RFM Analysis

RFM analysis is a technique used to identify existing customers who are most likely to respond to a new offer. This technique is commonly used in direct marketing. RFM analysis is based on the following simple theory:

  • The most important factor in identifying customers who are likely to respond to a new offer is recency. Customers who purchased more recently are more likely to purchase again than are customers who purchased further in the past.
  • The second most important factor is frequency. Customers who have made more purchases in the past are more likely to respond than are those who have made fewer purchases.
  • The third most important factor is total amount spent, which is referred to as monetary. Customers who have spent more (in total for all purchases) in the past are more likely to respond than those who have spent less.

How RFM Analysis Works

  • Customers are assigned a recency score based on date of most recent purchase or time interval since most recent purchase. This score is based on a simple ranking of recency values into a small number of categories. For example, if you use five categories, the customers with the most recent purchase dates receive a recency ranking of 5, and those with purchase dates furthest in the past receive a recency ranking of 1.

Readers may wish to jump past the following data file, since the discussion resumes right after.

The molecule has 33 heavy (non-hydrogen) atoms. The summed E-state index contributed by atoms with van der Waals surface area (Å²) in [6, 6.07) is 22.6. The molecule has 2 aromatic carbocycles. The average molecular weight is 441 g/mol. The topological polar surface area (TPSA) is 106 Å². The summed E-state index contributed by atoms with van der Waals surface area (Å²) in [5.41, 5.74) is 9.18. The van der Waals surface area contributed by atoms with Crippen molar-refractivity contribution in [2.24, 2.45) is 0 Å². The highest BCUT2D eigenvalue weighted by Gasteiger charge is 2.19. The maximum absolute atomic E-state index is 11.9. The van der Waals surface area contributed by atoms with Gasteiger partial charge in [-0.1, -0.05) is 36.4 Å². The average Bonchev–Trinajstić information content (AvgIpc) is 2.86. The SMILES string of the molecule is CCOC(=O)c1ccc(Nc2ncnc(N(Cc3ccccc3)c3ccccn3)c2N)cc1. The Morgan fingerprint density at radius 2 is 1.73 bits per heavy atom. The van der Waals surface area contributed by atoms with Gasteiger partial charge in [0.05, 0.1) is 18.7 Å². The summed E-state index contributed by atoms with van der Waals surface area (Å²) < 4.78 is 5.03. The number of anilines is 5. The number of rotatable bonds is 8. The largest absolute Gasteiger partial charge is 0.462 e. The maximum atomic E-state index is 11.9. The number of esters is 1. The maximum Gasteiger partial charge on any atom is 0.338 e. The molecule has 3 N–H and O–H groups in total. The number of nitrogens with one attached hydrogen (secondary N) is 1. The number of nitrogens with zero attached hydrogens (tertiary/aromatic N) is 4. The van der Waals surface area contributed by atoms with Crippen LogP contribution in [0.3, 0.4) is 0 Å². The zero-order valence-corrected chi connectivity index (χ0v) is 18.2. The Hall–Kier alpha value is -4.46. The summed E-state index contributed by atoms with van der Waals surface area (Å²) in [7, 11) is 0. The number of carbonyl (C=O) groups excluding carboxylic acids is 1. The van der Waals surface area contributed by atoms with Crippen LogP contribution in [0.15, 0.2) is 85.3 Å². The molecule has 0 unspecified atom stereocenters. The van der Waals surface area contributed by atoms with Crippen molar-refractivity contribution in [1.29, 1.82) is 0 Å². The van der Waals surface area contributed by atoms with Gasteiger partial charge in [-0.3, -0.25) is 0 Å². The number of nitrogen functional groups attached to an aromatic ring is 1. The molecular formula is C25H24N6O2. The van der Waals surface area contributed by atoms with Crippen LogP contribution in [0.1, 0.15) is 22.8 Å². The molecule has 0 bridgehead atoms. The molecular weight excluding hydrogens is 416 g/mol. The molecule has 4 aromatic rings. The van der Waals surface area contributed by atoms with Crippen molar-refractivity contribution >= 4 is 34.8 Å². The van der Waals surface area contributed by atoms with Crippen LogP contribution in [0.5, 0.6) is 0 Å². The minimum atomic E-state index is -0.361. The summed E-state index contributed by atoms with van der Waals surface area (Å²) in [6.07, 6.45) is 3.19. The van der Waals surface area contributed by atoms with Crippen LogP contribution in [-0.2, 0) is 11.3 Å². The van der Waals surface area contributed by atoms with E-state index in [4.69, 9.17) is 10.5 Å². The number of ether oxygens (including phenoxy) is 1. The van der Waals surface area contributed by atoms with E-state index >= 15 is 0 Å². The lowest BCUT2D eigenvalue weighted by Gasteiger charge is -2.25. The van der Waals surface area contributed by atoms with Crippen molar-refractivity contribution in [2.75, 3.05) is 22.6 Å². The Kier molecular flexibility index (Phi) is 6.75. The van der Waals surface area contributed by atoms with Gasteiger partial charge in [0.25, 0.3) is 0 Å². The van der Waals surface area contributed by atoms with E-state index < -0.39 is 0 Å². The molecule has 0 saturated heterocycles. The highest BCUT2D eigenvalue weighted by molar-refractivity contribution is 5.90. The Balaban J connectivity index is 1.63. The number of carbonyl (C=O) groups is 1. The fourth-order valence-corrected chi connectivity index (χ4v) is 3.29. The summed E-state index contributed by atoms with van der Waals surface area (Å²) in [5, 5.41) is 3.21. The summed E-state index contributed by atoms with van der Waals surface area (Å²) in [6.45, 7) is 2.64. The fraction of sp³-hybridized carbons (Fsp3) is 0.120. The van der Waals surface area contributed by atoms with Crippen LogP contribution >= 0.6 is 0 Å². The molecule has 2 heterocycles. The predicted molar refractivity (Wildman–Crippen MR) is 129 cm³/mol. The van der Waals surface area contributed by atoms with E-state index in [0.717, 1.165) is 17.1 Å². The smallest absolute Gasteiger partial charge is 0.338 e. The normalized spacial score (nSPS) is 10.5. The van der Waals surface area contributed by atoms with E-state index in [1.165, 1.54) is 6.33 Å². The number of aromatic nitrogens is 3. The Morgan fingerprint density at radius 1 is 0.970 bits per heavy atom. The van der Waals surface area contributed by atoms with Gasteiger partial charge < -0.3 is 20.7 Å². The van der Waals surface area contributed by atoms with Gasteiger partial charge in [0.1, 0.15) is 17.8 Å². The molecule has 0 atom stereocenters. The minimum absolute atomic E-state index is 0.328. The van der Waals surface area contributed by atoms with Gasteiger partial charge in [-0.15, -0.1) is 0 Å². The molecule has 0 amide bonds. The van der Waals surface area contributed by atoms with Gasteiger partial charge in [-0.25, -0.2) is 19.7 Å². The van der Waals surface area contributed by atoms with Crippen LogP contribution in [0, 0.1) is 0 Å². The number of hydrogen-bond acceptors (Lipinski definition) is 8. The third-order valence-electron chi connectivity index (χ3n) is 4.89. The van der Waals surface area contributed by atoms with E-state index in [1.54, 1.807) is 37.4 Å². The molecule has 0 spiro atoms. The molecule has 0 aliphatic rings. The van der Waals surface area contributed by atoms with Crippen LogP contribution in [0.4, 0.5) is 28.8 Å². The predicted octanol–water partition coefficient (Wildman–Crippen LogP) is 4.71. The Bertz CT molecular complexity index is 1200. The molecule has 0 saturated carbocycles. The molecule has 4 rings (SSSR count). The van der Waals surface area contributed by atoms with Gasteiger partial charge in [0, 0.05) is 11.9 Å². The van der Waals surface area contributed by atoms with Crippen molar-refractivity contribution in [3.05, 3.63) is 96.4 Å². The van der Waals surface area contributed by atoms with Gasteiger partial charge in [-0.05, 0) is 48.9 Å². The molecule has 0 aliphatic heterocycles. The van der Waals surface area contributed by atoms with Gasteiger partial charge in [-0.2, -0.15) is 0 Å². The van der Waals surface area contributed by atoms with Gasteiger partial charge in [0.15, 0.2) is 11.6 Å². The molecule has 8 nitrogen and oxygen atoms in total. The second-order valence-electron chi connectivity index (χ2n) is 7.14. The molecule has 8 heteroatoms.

• In a similar fashion, customers are then assigned a frequency ranking, with higher values representing a higher frequency of purchases. For example, in a five category ranking scheme, customers who purchase most often receive a frequency ranking of 5.
  • Finally, customers are ranked by monetary value, with the highest monetary values receiving the highest ranking. Continuing the five-category example, customers who have spent the most would receive a monetary ranking of 5.

The result is four scores for each customer: recency, frequency, monetary, and combined RFM score, which is simply the three individual scores concatenated into a single value. The "best" customers (those most likely to respond to an offer) are those with the highest combined RFM scores. For example, in a five-category ranking, there is a total of 125 possible combined RFM scores, and the highest combined RFM score is 555.

Data Considerations

  • If data rows represent transactions (each row represents a single transaction, and there may be multiple transactions for each customer), use RFM from Transactions. See the topic RFM Scores from Transaction Data for more information.
  • If data rows represent customers with summary information for all transactions (with columns that contain values for total amount spent, total number of transactions, and most recent transaction date), use RFM from Customer Data. See the topic RFM Scores from Customer Data for more information.